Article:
If you’re training for a big event in the summer, or you’d just like to keep your pedalling prowess in good order over the course of winter, then you’ll need to take a slightly different approach to training than you might do in summer. Let’s take a look at a few tips that might help you get the best out of the season.
Whilst it might be tempting to shun the cold weather and get into a gym, most professional cyclists will recommend that you shun indoor training in favour of the outdoor stuff. A stationary bike might provide a good, consistent means of upping your pace, but for endurance racing, it’s too dissimilar to the actual experience of outdoor cycling to be of much use. Note that, if you’re cycling outdoors, then you’ll be at the mercy of the wintry weather, so be sure to check the forecast before saddling up.
Get indoors, too
This isn’t to say that a few gym sessions won’t be useful in developing strength, and cross-training to avoid injury. Indeed, many Olympian cyclists will stay within the velodrome during the winter, citing the risk of injury on icy roads, and the constant pressure of chasing an improved split time in the velodrome.
Which approach you favour will tend to depend on your psychology, and your goals. Keeping a steady focus without slacking in outdoor training will require discipline and intensity – but if you’ve got it, you might find that you get better results out on the road.
Calculate and track your progress
In order to make marginal gains every week, you’ll need to keep track of your progress. This might mean keeping track of your body fat, or heart rate, or the speed at which you can cover a given stretch of track. After all, if you don’t know where you are at any moment, then you’ll not be in the best position to improve upon your position.
One of the best measures of performance is Functional Threshold Power (or FTP), which describes the highest average power you can keep up for an entire hour. In order to track this, you’ll need a special trainer or a bike with a power meter. The latter is preferable, as cycling for real allows you to generate more power than you might on a stationary bike – and thus your readings will be more accurate.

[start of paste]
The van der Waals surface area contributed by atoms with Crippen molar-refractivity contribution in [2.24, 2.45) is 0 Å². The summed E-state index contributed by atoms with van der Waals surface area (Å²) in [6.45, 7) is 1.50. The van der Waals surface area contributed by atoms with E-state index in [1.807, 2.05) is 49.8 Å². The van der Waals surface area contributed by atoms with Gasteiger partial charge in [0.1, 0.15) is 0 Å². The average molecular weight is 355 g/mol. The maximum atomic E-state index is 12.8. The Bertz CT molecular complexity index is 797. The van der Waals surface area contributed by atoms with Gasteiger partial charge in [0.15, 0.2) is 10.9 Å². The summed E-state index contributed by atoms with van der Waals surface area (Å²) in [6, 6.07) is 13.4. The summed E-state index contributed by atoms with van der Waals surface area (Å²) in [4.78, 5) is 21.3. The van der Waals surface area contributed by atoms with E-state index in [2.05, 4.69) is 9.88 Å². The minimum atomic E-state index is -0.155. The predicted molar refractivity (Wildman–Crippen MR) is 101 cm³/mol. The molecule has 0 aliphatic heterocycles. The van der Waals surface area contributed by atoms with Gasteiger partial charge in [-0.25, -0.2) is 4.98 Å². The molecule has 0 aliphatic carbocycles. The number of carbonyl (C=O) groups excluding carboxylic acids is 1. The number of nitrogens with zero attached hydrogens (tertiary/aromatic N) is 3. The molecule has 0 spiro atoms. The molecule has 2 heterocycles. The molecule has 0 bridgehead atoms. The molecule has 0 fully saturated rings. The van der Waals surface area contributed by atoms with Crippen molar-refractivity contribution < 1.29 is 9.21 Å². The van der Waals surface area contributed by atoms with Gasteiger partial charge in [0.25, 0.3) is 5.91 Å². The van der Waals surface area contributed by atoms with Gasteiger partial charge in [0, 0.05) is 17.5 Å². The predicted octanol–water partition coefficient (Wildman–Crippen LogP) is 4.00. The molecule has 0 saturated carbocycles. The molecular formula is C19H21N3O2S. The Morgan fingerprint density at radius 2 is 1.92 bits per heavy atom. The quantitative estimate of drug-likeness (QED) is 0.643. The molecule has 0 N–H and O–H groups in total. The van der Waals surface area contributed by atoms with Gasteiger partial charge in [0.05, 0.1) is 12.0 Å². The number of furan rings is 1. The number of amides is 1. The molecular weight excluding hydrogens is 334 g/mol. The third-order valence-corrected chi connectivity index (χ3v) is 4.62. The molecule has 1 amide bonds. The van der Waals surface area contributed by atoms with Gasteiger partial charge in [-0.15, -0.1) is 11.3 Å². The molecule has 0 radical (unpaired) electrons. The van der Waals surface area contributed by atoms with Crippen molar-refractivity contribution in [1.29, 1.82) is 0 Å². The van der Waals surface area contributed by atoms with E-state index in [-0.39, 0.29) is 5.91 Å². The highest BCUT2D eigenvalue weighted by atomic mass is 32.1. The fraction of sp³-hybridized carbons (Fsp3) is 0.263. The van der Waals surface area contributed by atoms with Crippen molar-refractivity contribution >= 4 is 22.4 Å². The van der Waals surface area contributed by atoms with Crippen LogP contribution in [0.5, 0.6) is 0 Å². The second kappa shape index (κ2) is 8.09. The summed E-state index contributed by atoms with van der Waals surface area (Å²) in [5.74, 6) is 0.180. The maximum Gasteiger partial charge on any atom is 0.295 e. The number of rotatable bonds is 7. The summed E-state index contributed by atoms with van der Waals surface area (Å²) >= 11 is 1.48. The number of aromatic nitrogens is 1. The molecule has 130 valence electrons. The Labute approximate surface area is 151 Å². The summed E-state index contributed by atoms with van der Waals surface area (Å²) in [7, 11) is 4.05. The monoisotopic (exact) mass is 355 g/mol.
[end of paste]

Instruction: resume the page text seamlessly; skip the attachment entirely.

Wrap up warm
Cold temperatures will prevent oxygen from flowing to your muscles quite as effectively, so you should be aware that your performance might suffer. To combat this, wear proper insulative cycling gear. A set of gloves and a hat will help you to do this. Going a proper warm-up before you put your clothing on will help to raise your body temperature quickly; do a few star jumps and press-ups to get yourself nice and limber. If the conditions are especially frosty, cover your face with breathable fabric – that way you won’t lose so much heat from your mouth, nose and face – and you’ll prevent moisture from condensing as you breathe out.
In order to stay lean, most cyclists will recommend a diet that’s high in protein and low in carbohydrates. The latter are often stored as fat rather than going toward muscle-building and performance bolstering. If you’re going to be cycling outdoors in winter, however, then you’ll need all of the energy you can get – since shivering will eat up your stores of energy.
One vitamin that’s especially lacking during winter is vitamin D. This vitamin helps to ensure correct bone density, bolsters the immune system and keeps your heart in good condition. Controlled studies by the University of Edinburgh have revealed that a vitamin D supplement will produce a significant boost in cycling prowess – so be sure to supplement regularly.
It might also be worth keeping a warm drink stored in an insulated bottle for a quick burst of energy when you’re halfway through a ride. Hot chocolate is a particular favourite.
Equip your car
During winter, the chances are that your bike will be attracting its fair share of mud and dirt. You’ll therefore probably want to store it on the exterior of your car rather than the inside. Fortunately, there exist a plethora of high-quality roof-racks and other bike carriers. If you’ve got a trailer that needs to be towed, like a caravan, then it makes sense to invest in a towbar fitting that incorporates a cycle rack; that way you’ll be able to carry up to four separate bikes with you wherever you’d like to drive!